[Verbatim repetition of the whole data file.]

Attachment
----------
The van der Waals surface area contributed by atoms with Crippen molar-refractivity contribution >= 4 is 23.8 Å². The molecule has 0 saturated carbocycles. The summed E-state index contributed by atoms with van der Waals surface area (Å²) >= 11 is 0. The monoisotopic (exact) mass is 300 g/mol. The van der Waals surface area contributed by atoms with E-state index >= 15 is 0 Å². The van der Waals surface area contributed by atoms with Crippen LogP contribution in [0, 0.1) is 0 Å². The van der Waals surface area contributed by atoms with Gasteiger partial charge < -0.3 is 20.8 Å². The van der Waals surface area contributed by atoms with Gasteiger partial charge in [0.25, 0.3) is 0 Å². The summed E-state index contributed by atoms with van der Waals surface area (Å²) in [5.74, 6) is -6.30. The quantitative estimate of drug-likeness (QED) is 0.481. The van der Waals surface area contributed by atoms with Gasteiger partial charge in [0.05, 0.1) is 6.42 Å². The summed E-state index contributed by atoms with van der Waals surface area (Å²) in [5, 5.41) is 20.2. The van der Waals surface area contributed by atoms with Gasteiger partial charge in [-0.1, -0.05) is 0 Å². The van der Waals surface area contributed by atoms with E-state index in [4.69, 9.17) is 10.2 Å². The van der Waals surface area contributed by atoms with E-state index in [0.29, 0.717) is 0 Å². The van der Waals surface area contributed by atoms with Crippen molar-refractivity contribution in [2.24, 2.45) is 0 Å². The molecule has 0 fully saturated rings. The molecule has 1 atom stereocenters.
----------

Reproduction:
The van der Waals surface area contributed by atoms with Crippen molar-refractivity contribution >= 4 is 23.8 Å². The molecule has 0 saturated carbocycles. The summed E-state index contributed by atoms with van der Waals surface area (Å²) >= 11 is 0. The monoisotopic (exact) mass is 300 g/mol. The van der Waals surface area contributed by atoms with E-state index >= 15 is 0 Å². The van der Waals surface area contributed by atoms with Crippen LogP contribution in [0, 0.1) is 0 Å². The van der Waals surface area contributed by atoms with Gasteiger partial charge < -0.3 is 20.8 Å². The van der Waals surface area contributed by atoms with Gasteiger partial charge in [0.25, 0.3) is 0 Å². The summed E-state index contributed by atoms with van der Waals surface area (Å²) in [5.74, 6) is -6.30. The quantitative estimate of drug-likeness (QED) is 0.481. The van der Waals surface area contributed by atoms with Gasteiger partial charge in [0.05, 0.1) is 6.42 Å². The summed E-state index contributed by atoms with van der Waals surface area (Å²) in [5, 5.41) is 20.2. The van der Waals surface area contributed by atoms with Gasteiger partial charge in [-0.1, -0.05) is 0 Å². The van der Waals surface area contributed by atoms with E-state index in [4.69, 9.17) is 10.2 Å². The van der Waals surface area contributed by atoms with E-state index in [0.29, 0.717) is 0 Å². The van der Waals surface area contributed by atoms with Crippen molar-refractivity contribution in [2.24, 2.45) is 0 Å². The molecule has 0 fully saturated rings. The molecule has 1 atom stereocenters.